02. Can I trust him?

“Trust is the glue of life,” writes Stephen Covey, author of the bestselling book The 7 Habits of Highly Effective People. “It’s the most essential ingredient in effective communication. It’s the foundational principle that holds all relationships.” I have found this wisdom to be true in the workplace, when buying cars, and even when writing relationship articles—and it was certainly true among the women who were deciding which man to date.

While the actual word trust wasn’t nearly as prolific in my discussions with these women as the word attraction, it’s clear that the women made their choices based upon whether they trusted one man over the other. This came up most often when the decision was between old rekindled flames vs. the new guy in town.

Take Tracey’s story. Her ex-boyfriend came back and decided he wanted to be with her, having broken up with her only months before. Of course, he did this at the exact same time she started dating another guy. “At first, I had lingering doubts . . . but I basically asked [my ex-boyfriend] point-blank if any of the issues we had previously would be gone, and he said he couldn’t guarantee it, so I decided [that it was] better to try something new than go back to what I had already done before.” Turns out that she made the right decision. Guy number two is now her husband and the father of her two children.

Michelle has a similar story. After dating her ex for five years, it didn’t seem like he was ever going to pop the question. “He had such a phobia about marriage, and it drove me nuts. He kept saying we could be together but not have to marry and have a title.” But because she did want marriage, she broke it off with him. A few weeks later, she started dating another man she knew from her childhood. After several months, her ex-boyfriend of five years found out, and begged that she come back and promised that he now wanted to get married. But according to Michelle, the trust was broken. The man she had only started dating a few months ago had already demonstrated far more reliability and dependability than the other guy had shown in five years.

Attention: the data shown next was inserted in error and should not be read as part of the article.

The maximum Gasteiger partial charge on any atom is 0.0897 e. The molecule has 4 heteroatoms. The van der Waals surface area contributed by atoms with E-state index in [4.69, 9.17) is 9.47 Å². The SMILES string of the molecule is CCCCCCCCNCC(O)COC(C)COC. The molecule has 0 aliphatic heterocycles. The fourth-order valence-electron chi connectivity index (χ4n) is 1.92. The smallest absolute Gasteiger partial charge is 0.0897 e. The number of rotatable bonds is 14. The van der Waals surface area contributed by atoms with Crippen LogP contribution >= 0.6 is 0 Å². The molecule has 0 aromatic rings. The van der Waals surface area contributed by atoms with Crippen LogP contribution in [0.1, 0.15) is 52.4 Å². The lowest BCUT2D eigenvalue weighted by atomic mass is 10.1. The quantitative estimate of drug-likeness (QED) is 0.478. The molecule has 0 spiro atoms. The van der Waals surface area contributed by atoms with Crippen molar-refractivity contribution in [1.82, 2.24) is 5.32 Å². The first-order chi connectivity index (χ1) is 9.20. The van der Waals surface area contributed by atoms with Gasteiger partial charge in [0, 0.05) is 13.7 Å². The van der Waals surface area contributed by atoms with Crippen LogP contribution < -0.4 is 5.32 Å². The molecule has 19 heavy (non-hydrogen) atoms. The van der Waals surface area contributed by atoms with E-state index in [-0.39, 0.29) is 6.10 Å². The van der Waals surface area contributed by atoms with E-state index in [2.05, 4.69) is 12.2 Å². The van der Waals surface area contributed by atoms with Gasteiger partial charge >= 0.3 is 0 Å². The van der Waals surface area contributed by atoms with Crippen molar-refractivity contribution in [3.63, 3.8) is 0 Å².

. . . but what if you make the wrong decision?

When I had to choose between the longtime friend and the handsome stranger, I chose wrong. My mistake was that instead of trusting myself, I clung to an ideal of whom I thought I should be with—the man I had known longer. I instantly felt regret. Fortunately, I was forgiven by the man who mattered the most to me.

The women I spoke to all agreed that the right choice isn’t necessarily the man who gives the most compliments or matches a checklist or even the guy you’ve known longer.

Claire had decided to stop seeing the guy she was most attracted to because she felt like he wasn’t moving fast enough. “We had been on six dates together, and he still hadn’t kissed me,” Claire shared. “It’s funny because this is New York, and I was always complaining about things going too fast!” Convinced that his lack of physical affection was a bad omen, she decided to go with the guy who made his affections clearer, only to break up months later. But, like me, she got a second chance. “The six-date-still-no-kiss man came back, and, well, I just went on my seventh date with him.”

Anna, on the other hand, decided to choose neither of the men she was torn between. “Because I couldn’t make up my mind, I decided that it wasn’t fair to either of them to be with a girl who couldn’t decide between them,” she says. And while this was a hard decision, “an achingly hard decision,” in the end, she believes it was the right one. A month later, with her mind clearer, she found herself thinking more about Brian and reached out and told him as much. After they started seeing each other again, she began to realize that they had only grown in compatibility. “Having that time away from both of them really was able to give me the perspective I needed,” she shares. They’re still dating today.

The best advice we have? Know yourself, and throw out that checklist. No matter what decision you end up making, if you are humble and honest with your love interests, it will all work out in the end.